Unlearning wrong concepts is much more difficult than learning them

The process of learning necessarily involves emotion. The stronger the emotion, the deeper the memory, and the better the learning. If we have learned some concepts, and these concepts have been reinforced by emotions associated with them over a long period of time, then it becomes very hard to unlearn them.

The mechanism for how emotion results in storage of memory is complex, like everything else in the brain. The picture below is taken from the review, “Emotional modulation of Learning and Memory: Pharmacological Implications” in Pharmacol. Rev. 2017 Jul;69(3):236-255. doi: 10.1124/pr.116.013474.” It summarizes some of the basic mechanisms by which emotion results in deeper storage and recall.

Schematic diagram illustrating how emotionally arousing events lead to enhanced memory consolidation. Events, regardless of their degree of emotional arousal, produce information (black arrows) that is processed in a number of different memory-related brain regions, depending on the type of learning, including the hippocampal formation, the caudate, the nucleus accumbens, and various cortical regions. However, emotional arousal also activates systems that influence how those memories are processed, specifically leading to enhanced memory consolidation compared with memories for emotionally neutral or mundane events. Such events, as shown in the lower-left corner, activate peripheral stress hormone systems, leading to a release of epinephrine and cortisol. Via indirect and direct routes, respectively, these hormones lead to activation of the basolateral amygdala (BLA). In addition, emotionally arousing events may also activate the BLA through other means. The BLA, in turn, maintains widespread projections throughout the forebrain and, through these projections (purple arrows), modulates the memory processing in these other regions, enhancing the consolidation of such memories. In addition, as cortisol can cross the blood-brain barrier, it also directly influences memory consolidation in these other regions, although in a manner dependent on BLA activity.

The point is that if we have learned something over several years, when confronted with something that is contrary to our knowledge, we can become angry or emotional. This is independent of the preponderance of evidence, ideas or arguments that someone may offer to us. It is also independent of the sincerity and/or competence of the person who is trying to help us.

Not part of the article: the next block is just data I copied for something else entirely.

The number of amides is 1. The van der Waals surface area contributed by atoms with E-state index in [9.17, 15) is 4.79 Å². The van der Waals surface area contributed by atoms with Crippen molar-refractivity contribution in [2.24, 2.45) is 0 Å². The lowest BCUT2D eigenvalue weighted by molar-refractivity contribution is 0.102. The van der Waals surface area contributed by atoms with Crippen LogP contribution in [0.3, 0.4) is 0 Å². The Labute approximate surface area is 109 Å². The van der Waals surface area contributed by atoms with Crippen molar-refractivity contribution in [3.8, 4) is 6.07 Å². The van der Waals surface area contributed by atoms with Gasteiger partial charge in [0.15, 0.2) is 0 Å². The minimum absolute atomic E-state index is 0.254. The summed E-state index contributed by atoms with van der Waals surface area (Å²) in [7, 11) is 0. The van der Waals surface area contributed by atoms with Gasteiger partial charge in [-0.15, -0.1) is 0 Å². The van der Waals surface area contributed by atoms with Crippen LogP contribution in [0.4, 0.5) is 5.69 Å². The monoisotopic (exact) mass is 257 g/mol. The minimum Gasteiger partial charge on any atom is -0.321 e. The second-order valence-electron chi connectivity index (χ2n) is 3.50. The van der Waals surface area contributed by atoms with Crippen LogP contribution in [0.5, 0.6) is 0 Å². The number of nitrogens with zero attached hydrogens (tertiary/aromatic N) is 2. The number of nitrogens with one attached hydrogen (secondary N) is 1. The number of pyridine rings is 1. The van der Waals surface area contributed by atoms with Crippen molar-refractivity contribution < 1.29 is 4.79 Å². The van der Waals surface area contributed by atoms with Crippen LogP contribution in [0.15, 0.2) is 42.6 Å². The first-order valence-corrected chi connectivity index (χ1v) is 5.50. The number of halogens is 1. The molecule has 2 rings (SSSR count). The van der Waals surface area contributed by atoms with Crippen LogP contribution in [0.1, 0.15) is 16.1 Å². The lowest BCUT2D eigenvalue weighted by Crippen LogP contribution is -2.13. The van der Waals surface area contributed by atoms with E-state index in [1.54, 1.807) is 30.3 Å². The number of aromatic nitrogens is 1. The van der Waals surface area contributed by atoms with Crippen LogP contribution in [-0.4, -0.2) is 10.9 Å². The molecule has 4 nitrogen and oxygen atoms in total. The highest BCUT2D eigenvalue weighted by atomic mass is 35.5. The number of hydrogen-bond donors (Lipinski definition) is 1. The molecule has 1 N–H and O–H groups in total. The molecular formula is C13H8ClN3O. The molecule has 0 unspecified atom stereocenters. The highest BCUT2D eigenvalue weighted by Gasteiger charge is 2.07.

Unlearning a concept requires an emotional commitment to 1) be open-minded to alternatives, 2) make an effort to understand opposing views, 3) change one’s mind when faced with a superior argument and 4) re-learn a new, and frequently opposing concept. This is quite challenging even for the simplest things. This is why breaking bad habits like smoking or overeating is so difficult.

But when learning new concepts implies changing one’s whole worldview, people become very stubbornly resistant to change. They will rationalize, and justify, and further rationalize- anything- but face the truth. Adults become like children in such situations. They throw tantrums, become angry and, well, act in surprising ways. Of course, it is not their fault really. It is the basolateral amygdala at work. This is why unlearning is much harder than learning.

In the field of uttamā bhakti, the commitment ought to be to śāstra first, and then to individuals because they maintain fidelity to śāstra and teach self-consistent concepts. śāstra is the very source of all knowledge of bhakti, and of Kṛṣṇa. One must be attached to it emotionally, and this faith is called śāstriya śraddhā. It is not optional.

When the emotional commitment is to individuals over and above śāstra, then one becomes vulnerable to getting misguided, can get trapped into personality cults, and is then unable to practice uttamā bhakti in a healthy frame of mind. The goal of uttamā bhakti is uttamā bhakti, but one’s intentions become distorted and waylaid in myriad activities that actually taken one away from uttamā bhakti. Such a person will stubbornly resist changing old, erroneous concepts. This becomes more pronounced particularly in older individuals who have accumulated a lifetime of emotions associated with a particular viewpoint. So strong is their emotional commitment, that they can go to any lengths to defend it, and also to convince others.

It is therefore critical to find the right guru! Then one only has to learn, and not face the prospect of unlearning copious amounts of wrong concepts later in life. This is also why clarity in teaching is crucially important, and why being a guru is such an enormous responsibility.

Categories: concepts, sādhanā

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